With the weather getting cooler, many pests may try to come inside to stay cozy through the colder months. One of the common culprits we see in Central Texas is the striped bark scorpion. If you discover them outside I would leave them alone. They are predators and can help cut down on some of the insects that you have in the yard. When I find them in the house, I scoop them up on a piece of paper and shuffle them back outside. If you don't quite have my love for critters with more than four legs, then you can use exclusion techniques to keep them outside where they belong.
Some ideas to keep scorpions outside include:
|Striped bark scorpion.|
- Remove harborage areas around the structure. I know it's really convenient to have your firewood stacked up next to the house and back door, but that is a perfect hiding place for scorpions. They then are not only really close to the door to get in that way, but they can be carried in with the fire wood. You also should move any piles of rocks, bricks, landscape timbers or other debris away from the house.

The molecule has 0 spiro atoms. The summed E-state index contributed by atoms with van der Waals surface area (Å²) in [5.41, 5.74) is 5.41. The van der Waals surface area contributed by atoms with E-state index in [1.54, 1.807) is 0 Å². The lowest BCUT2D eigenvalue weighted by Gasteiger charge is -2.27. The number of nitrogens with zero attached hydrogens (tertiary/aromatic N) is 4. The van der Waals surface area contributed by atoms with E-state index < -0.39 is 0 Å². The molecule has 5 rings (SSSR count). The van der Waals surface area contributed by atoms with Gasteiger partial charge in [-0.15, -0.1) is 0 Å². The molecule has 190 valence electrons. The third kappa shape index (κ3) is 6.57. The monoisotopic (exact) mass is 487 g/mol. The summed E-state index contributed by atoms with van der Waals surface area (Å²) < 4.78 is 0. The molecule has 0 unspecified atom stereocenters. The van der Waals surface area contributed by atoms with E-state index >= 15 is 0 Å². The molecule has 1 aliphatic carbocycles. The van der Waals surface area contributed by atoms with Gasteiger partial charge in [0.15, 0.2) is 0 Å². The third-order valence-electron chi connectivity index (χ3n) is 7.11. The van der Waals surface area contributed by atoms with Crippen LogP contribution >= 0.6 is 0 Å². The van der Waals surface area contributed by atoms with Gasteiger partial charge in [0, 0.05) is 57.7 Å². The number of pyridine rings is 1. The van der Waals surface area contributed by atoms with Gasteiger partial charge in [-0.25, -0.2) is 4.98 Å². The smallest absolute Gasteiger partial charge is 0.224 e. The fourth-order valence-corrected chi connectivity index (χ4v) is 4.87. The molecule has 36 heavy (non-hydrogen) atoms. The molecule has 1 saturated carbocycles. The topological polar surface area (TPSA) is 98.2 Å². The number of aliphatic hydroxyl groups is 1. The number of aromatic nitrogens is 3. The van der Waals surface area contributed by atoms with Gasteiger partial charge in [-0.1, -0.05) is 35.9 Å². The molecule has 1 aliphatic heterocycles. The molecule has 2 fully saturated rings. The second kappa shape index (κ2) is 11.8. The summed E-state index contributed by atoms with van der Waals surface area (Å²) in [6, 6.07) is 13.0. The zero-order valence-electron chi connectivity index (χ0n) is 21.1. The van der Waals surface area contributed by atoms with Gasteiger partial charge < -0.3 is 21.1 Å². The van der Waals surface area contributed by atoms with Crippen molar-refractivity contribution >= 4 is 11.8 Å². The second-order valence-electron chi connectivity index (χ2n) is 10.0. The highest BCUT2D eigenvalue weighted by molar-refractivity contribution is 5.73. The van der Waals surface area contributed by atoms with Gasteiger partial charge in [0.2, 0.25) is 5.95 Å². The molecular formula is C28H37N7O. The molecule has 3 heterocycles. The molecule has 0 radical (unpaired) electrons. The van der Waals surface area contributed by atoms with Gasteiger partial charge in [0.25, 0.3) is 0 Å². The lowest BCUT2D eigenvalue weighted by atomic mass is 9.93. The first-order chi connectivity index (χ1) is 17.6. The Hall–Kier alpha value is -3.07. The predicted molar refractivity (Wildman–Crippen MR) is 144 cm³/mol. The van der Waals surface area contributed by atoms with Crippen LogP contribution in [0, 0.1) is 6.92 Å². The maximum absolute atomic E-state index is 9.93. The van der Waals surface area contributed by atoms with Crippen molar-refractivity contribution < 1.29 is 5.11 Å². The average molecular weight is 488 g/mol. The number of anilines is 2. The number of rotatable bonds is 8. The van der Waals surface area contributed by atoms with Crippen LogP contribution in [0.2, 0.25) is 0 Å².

- Keep vegetation trimmed away from the house and the lawn mowed.
- Do not store firewood inside or if you choose to do so (like me) don't be surprised to find some critters in there on occasion.
- Make sure that weather stripping around doors and windows provides a good seal. This will not only keep out unwanted pests, but can help reduce energy bills.
- If you have a brick or stone facade on your home, use copper mesh to block weep holes. You don't want to seal them completely as they help air to move through wall void areas.
- Seal any cracks, crevices or pipe penetrations around the outside of the structure with sealant that will expand and contract with Texas weather conditions.
- Trim back any trees that touch or overhang the house. Scorpions and other pests (including furry ones) can use these as a bridge to get onto the roof and from there into the attic.